This session will open a much-needed conversation regarding the bases and consequences of using chronological age as a means of dividing and classifying public library programming, services, policy and planning. Categorizations based on age are deeply entrenched within LIS practice and education. With changes in population demographics, we are faced with a moment of rupture. We have the opportunity to reconsider when and how age should be used as a core organizing principle for collections, programming, librarians’ education and/or services.
The discussion will begin with an introduction to two specific age groups that have been traditionally siloed in libraries: older adults and young adults. Guided by two bodies of work (critical youth studies and critical gerontology), attendees are invited to draw from their own experiences and library practices and will be encouraged to begin to question age bracketing and consider the implications of bridging age groups.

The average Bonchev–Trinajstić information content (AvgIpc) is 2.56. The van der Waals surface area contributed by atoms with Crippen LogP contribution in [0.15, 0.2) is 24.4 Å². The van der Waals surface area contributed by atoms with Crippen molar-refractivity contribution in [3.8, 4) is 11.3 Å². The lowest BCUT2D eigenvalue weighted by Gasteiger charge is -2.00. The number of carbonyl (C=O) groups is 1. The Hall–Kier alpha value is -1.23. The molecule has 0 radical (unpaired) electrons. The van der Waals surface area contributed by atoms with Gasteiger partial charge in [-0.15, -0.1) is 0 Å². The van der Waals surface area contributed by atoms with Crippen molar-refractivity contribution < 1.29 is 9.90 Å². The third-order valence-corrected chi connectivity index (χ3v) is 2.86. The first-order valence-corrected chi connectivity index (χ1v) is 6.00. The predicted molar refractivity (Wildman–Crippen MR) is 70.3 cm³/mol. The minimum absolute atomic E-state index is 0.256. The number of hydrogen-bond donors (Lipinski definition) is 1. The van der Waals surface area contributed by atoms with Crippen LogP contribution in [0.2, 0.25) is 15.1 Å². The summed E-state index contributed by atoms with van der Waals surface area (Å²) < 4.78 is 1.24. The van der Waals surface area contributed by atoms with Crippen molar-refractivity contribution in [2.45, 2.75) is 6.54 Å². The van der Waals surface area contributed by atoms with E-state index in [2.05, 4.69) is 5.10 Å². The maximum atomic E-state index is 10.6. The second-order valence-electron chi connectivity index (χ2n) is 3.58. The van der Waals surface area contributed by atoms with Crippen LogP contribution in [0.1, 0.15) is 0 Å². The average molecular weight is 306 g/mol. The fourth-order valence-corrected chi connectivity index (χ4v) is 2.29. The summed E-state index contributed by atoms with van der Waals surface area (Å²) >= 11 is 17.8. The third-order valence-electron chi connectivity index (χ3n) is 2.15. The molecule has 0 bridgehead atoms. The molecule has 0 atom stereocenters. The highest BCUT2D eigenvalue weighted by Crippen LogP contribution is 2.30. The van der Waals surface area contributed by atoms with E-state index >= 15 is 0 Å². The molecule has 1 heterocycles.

This session will create a space where practitioners and scholars can go beyond dominant stereotypes or representations of youth or seniors, questioning “age appropriateness” and age-based classifications in LIS programs, services, policies, teaching and studies. The following questions will structure the conversation and are in place to trigger knowledge sharing:
– When can separation/categorization based on age be productive and when is it counter-productive? How does this impact LIS spaces, programming, and collections?
– How can we think about LIS education in a way that would allow for greater connections between age divisions?
– How can we establish a way of talking about age in LIS in a way that does not create an “other”?